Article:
The following is a summary of “Reactivation-induced memory integration prevents proactive interference in perceptual learning,” published in the May 2023 issue of Ophthalmology by Huang, et al.
The acquisition of perceptual skills is crucial for adapting to the changing environment. Perceptual learning research aimed to achieve effective skill acquisition. However, the specificity of the learning effect often limits generalization, making it difficult to improve learning outcomes. This is due to interference between overlapping memory traces of different learnings.
In the study, participants were trained on an orientation discrimination task, and proactive interference was observed, where the first training blocked the second training at its untrained location. The interference effect was stronger than the well-known location specificity in perceptual learning. To address this issue, a short reactivation of the first training was introduced before the second training, eliminating the proactive interference if the second training was within the reconsolidation time window of the reactivated first training.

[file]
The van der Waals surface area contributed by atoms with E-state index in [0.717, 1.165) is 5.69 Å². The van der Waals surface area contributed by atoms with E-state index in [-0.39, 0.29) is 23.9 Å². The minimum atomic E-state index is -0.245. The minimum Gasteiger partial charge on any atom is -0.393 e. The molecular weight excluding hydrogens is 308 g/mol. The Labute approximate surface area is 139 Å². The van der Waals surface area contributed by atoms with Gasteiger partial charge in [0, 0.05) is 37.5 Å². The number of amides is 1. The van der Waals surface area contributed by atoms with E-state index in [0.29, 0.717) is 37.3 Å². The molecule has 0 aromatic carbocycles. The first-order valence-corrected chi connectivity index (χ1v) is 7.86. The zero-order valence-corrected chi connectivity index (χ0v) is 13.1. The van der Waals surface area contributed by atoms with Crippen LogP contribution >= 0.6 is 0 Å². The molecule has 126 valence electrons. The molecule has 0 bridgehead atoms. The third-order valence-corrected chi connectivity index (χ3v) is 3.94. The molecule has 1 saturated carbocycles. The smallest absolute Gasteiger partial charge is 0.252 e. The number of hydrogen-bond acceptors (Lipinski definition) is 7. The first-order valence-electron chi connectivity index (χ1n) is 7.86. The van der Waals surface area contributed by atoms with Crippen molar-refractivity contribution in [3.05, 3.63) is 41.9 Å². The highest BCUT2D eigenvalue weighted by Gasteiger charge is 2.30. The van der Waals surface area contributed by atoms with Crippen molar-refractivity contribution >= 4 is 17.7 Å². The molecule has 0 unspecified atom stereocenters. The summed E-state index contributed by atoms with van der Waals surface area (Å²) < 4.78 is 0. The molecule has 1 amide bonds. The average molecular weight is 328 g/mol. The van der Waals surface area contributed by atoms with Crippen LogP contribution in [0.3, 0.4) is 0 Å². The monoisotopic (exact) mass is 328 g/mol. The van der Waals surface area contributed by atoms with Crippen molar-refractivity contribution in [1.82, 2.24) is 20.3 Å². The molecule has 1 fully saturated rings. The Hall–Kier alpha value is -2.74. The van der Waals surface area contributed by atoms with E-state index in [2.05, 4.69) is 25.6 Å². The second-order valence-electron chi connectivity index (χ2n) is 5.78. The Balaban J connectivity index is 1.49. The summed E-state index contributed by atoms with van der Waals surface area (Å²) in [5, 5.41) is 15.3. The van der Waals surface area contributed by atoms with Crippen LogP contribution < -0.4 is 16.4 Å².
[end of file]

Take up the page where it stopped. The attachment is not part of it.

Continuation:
Surprisingly, practicing an irrelevant task at the location of the second training immediately after the reactivation of the first training could also restore the effect of the second training, albeit to a lesser degree, even if the second training was conducted outside of the reconsolidation window. Researchers proposed a two-level mechanism of reactivation-induced memory integration to explain the findings. The reactivation-based procedure could integrate previously trained and untrained locations or the two pieces of training at these locations, depending on the activated representations during the reconsolidation process.
The findings provided insight into the role of long-term memory mechanisms in perceptual learning.
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